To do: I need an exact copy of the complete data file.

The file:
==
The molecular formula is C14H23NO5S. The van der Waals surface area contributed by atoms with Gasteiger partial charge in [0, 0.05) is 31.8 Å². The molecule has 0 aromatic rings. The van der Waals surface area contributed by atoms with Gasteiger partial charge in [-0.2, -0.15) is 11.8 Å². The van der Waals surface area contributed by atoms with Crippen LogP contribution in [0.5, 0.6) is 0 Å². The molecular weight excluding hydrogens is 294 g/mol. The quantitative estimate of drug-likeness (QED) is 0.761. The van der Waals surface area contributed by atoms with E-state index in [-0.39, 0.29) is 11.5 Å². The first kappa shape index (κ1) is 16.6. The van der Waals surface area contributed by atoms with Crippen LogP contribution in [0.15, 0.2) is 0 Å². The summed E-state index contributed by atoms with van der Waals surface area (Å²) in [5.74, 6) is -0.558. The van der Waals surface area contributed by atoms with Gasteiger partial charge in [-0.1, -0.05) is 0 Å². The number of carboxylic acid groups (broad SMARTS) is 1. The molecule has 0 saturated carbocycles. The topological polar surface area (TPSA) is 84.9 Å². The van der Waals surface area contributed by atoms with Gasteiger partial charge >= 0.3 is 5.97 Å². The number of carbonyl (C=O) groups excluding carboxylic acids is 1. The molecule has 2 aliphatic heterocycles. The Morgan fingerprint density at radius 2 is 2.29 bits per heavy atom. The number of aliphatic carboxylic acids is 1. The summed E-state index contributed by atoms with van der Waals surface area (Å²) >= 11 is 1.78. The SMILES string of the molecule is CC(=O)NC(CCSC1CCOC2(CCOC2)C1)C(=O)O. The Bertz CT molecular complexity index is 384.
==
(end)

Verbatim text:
The molecular formula is C14H23NO5S. The van der Waals surface area contributed by atoms with Gasteiger partial charge in [0, 0.05) is 31.8 Å². The molecule has 0 aromatic rings. The van der Waals surface area contributed by atoms with Gasteiger partial charge in [-0.2, -0.15) is 11.8 Å². The van der Waals surface area contributed by atoms with Crippen LogP contribution in [0.5, 0.6) is 0 Å². The molecular weight excluding hydrogens is 294 g/mol. The quantitative estimate of drug-likeness (QED) is 0.761. The van der Waals surface area contributed by atoms with E-state index in [-0.39, 0.29) is 11.5 Å². The first kappa shape index (κ1) is 16.6. The van der Waals surface area contributed by atoms with Crippen LogP contribution in [0.15, 0.2) is 0 Å². The summed E-state index contributed by atoms with van der Waals surface area (Å²) in [5.74, 6) is -0.558. The van der Waals surface area contributed by atoms with Gasteiger partial charge in [-0.1, -0.05) is 0 Å². The number of carboxylic acid groups (broad SMARTS) is 1. The molecule has 0 saturated carbocycles. The topological polar surface area (TPSA) is 84.9 Å². The van der Waals surface area contributed by atoms with Gasteiger partial charge >= 0.3 is 5.97 Å². The number of carbonyl (C=O) groups excluding carboxylic acids is 1. The molecule has 2 aliphatic heterocycles. The Morgan fingerprint density at radius 2 is 2.29 bits per heavy atom. The number of aliphatic carboxylic acids is 1. The summed E-state index contributed by atoms with van der Waals surface area (Å²) >= 11 is 1.78. The SMILES string of the molecule is CC(=O)NC(CCSC1CCOC2(CCOC2)C1)C(=O)O. The Bertz CT molecular complexity index is 384.